Should college students be banned from using Wikipedia in their research? In February, the history department at Middlebury College in Middlebury, Vt., made news by doing just thatwell, not exactly. It set a policy prohibiting students from citing Wikipedia in their papers, consistent with its policy of not citing print encyclopedias. The news prompted other colleges to follow suit, and led some to call for an outright ban on use of the collaboratively authored Web site.

Duke professor Cathy Davidson jumped into the discussion with an opinion piece in The Chronicle of Higher Education. She agreed with the policy while addressing the anxiety and derision that some of her academic colleagues express about the Internet’s role in higher education.

“Rather than banning Wikipedia, why not make studying what it does and does not do part of the research-and-methods portion of our courses?” Davidson wrote. “Instead of resorting to the ‘Delete’ button for new forms of collaborative knowledge made possible by the Internet, why not make the practice of research in the digital age the object of study?”

Davidson teaches interdisciplinary studies at Duke’s John Hope Franklin Humanities Institute. She’s also co-founder of the Humanities, Arts, Science Technology and Advanced Collaboratory, or HASTAC (pronounced “haystack”), a network of more than 80 universities, science institutes, libraries, museums and other institutions across the country and abroad. HASTAC members embrace the Internet as a tool for education and research, and they want scholars in the humanities to take a pro-active role in shaping the future of digital culture.

This weekend, Duke hosts HASTAC’s first international conference, “Electronic Techtonics: Thinking at the Interface,” on the Duke campus from Thursday, April 19, through Saturday, April 21. The conference will bring scientists who created the Web together with scholars who use it and who are concerned about issues of teaching, research, intellectual property and fundamental humanist issues.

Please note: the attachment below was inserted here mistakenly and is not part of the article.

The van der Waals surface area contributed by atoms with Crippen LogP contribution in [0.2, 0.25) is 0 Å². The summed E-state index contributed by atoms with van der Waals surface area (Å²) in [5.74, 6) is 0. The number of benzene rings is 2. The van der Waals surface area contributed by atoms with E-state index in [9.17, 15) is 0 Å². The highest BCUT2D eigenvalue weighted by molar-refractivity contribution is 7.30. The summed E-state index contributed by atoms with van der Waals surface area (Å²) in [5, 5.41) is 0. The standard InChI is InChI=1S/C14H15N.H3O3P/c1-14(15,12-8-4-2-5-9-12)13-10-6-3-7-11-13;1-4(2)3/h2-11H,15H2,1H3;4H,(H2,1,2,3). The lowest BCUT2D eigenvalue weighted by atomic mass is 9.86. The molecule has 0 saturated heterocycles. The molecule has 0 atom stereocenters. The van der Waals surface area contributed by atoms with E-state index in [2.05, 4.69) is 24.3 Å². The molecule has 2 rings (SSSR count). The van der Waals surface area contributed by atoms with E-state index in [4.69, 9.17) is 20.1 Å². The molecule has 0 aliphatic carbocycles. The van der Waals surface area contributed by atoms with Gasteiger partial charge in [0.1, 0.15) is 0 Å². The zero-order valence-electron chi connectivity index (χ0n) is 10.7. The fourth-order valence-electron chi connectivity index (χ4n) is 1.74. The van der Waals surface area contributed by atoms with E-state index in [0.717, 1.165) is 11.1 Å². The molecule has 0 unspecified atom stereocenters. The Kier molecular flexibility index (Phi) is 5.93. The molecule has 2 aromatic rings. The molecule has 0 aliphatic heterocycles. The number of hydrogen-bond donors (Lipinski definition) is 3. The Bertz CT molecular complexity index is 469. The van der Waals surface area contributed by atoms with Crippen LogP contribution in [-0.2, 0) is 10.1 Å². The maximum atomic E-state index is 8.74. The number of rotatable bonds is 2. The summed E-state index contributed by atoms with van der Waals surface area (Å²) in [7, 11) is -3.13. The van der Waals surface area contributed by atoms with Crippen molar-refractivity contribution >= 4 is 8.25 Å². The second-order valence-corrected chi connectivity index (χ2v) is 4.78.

HASTAC began with a conversation between Davidson and University of California-Irvine professor David Theo Goldberg at a meeting of humanities scholars in 2002. Colleagues at other institutions quickly joined the group, which Davidson describes as a “social network.” With funding from the MacArthur Foundation, but no formal membership structure or dues, the group launched its first programs on participating campuses in 2003.

“The kinds of issues of the information age are collective intelligence, social learning, thinking together about the future and actually creating the architecture of that future,” Davidson says. “Technology issues like life and death, what it means to be humanif those aren’t humanities issues, then get rid of the humanities. Those are the most humanistic issues you can think of, and if humanities professors aren’t saying, ‘This is our topic and we can give history to it and put it in context,’ then why bother?”

John Seely Brown, former chief scientist at Xerox Corp., will give the keynote address titled “The Social Life of Learning in the Net Age” at 8 p.m. Thursday at the Nasher Museum of Art, at one of three conference events that are free and open to the public. Other speakers include Duke Law Professor James Boyle, co-founder of the Center for the Study of the Public Domain, and Dan Connolly, a research scientist at the Massachusetts Institute of Technology who collaborated with Tim Berners-Lee on the creation of the World Wide Web. The sessions will address social justice and ethics, copyright, media history, educational gaming, funding sources and the future of the Web.

The ultimate goals, Davidson says, are lofty. “I hope that the future of the Internet is as equitable as it is creative, and that these kinds of conversations can instill those kinds of values among the people who have not only the intellectual ability but the power to actually shape the future directions of technology.” She also hopes to change the culture of education, to help the classroom move beyond what she describes as 19th-century styles of instruction, “to make the learning in schools be as inventive and creative as the informal learning that kids do everyday on the Internet.”